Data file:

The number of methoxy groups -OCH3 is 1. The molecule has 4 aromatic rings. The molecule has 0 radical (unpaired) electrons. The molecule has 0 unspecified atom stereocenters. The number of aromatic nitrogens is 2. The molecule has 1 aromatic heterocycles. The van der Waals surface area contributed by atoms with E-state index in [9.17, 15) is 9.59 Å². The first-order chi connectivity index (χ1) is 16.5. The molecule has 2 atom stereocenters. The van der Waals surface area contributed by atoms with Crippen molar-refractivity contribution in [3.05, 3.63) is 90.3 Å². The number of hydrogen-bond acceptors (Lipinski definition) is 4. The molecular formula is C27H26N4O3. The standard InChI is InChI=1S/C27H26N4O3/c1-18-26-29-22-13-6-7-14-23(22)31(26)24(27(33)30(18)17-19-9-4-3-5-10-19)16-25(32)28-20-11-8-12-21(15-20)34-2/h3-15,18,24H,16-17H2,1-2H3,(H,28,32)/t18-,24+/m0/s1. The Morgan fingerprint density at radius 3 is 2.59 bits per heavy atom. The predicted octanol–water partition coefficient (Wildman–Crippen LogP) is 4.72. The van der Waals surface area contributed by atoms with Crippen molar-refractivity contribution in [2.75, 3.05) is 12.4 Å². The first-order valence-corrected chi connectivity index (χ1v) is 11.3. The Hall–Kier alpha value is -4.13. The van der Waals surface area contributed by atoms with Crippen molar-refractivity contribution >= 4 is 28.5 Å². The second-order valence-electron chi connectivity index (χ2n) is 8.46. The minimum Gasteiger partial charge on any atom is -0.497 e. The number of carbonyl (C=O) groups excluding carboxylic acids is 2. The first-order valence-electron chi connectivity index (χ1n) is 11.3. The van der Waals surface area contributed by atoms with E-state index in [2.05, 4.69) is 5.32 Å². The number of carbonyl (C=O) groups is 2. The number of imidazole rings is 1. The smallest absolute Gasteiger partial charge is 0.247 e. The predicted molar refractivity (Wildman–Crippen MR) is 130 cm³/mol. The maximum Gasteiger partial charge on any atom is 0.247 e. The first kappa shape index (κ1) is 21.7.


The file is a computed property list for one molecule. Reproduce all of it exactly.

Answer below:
The number of methoxy groups -OCH3 is 1. The molecule has 4 aromatic rings. The molecule has 0 radical (unpaired) electrons. The molecule has 0 unspecified atom stereocenters. The number of aromatic nitrogens is 2. The molecule has 1 aromatic heterocycles. The van der Waals surface area contributed by atoms with E-state index in [9.17, 15) is 9.59 Å². The first-order chi connectivity index (χ1) is 16.5. The molecule has 2 atom stereocenters. The van der Waals surface area contributed by atoms with Crippen molar-refractivity contribution in [3.05, 3.63) is 90.3 Å². The number of hydrogen-bond acceptors (Lipinski definition) is 4. The molecular formula is C27H26N4O3. The standard InChI is InChI=1S/C27H26N4O3/c1-18-26-29-22-13-6-7-14-23(22)31(26)24(27(33)30(18)17-19-9-4-3-5-10-19)16-25(32)28-20-11-8-12-21(15-20)34-2/h3-15,18,24H,16-17H2,1-2H3,(H,28,32)/t18-,24+/m0/s1. The Morgan fingerprint density at radius 3 is 2.59 bits per heavy atom. The predicted octanol–water partition coefficient (Wildman–Crippen LogP) is 4.72. The van der Waals surface area contributed by atoms with Crippen molar-refractivity contribution in [2.75, 3.05) is 12.4 Å². The first-order valence-corrected chi connectivity index (χ1v) is 11.3. The Hall–Kier alpha value is -4.13. The van der Waals surface area contributed by atoms with Crippen molar-refractivity contribution >= 4 is 28.5 Å². The second-order valence-electron chi connectivity index (χ2n) is 8.46. The minimum Gasteiger partial charge on any atom is -0.497 e. The number of carbonyl (C=O) groups excluding carboxylic acids is 2. The first-order valence-electron chi connectivity index (χ1n) is 11.3. The van der Waals surface area contributed by atoms with E-state index in [2.05, 4.69) is 5.32 Å². The number of carbonyl (C=O) groups is 2. The number of imidazole rings is 1. The smallest absolute Gasteiger partial charge is 0.247 e. The predicted molar refractivity (Wildman–Crippen MR) is 130 cm³/mol. The maximum Gasteiger partial charge on any atom is 0.247 e. The first kappa shape index (κ1) is 21.7.